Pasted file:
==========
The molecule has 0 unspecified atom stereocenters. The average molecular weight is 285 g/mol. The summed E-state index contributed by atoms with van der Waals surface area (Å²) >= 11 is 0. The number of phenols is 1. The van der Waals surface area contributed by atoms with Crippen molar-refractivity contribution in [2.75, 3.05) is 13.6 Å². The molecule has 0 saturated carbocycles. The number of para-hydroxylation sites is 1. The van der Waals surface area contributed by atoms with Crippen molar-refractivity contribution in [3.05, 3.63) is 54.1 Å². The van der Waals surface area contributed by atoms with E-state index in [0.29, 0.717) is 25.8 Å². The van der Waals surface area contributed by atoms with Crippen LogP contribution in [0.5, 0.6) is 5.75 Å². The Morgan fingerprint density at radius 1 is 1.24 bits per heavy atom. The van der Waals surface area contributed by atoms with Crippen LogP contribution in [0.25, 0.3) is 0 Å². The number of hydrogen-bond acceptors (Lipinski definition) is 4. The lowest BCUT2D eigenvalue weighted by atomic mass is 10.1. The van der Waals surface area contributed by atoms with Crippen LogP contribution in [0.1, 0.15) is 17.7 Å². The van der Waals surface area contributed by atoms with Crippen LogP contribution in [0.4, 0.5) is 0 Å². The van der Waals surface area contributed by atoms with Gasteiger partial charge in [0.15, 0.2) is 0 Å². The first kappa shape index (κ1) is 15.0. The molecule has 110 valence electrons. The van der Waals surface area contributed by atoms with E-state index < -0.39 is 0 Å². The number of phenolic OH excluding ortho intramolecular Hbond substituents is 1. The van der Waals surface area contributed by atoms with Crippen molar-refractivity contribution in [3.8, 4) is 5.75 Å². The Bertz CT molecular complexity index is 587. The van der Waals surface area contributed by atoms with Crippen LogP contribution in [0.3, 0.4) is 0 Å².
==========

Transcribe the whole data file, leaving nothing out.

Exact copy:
The molecule has 0 unspecified atom stereocenters. The average molecular weight is 285 g/mol. The summed E-state index contributed by atoms with van der Waals surface area (Å²) >= 11 is 0. The number of phenols is 1. The van der Waals surface area contributed by atoms with Crippen molar-refractivity contribution in [2.75, 3.05) is 13.6 Å². The molecule has 0 saturated carbocycles. The number of para-hydroxylation sites is 1. The van der Waals surface area contributed by atoms with Crippen molar-refractivity contribution in [3.05, 3.63) is 54.1 Å². The van der Waals surface area contributed by atoms with E-state index in [0.29, 0.717) is 25.8 Å². The van der Waals surface area contributed by atoms with Crippen LogP contribution in [0.5, 0.6) is 5.75 Å². The Morgan fingerprint density at radius 1 is 1.24 bits per heavy atom. The van der Waals surface area contributed by atoms with Crippen LogP contribution in [0.25, 0.3) is 0 Å². The number of hydrogen-bond acceptors (Lipinski definition) is 4. The lowest BCUT2D eigenvalue weighted by atomic mass is 10.1. The van der Waals surface area contributed by atoms with Crippen LogP contribution in [0.1, 0.15) is 17.7 Å². The van der Waals surface area contributed by atoms with Crippen LogP contribution in [0.4, 0.5) is 0 Å². The van der Waals surface area contributed by atoms with Gasteiger partial charge in [0.15, 0.2) is 0 Å². The first kappa shape index (κ1) is 15.0. The molecule has 110 valence electrons. The van der Waals surface area contributed by atoms with E-state index < -0.39 is 0 Å². The number of phenolic OH excluding ortho intramolecular Hbond substituents is 1. The van der Waals surface area contributed by atoms with Crippen molar-refractivity contribution in [3.8, 4) is 5.75 Å². The Bertz CT molecular complexity index is 587. The van der Waals surface area contributed by atoms with Crippen LogP contribution in [0.3, 0.4) is 0 Å².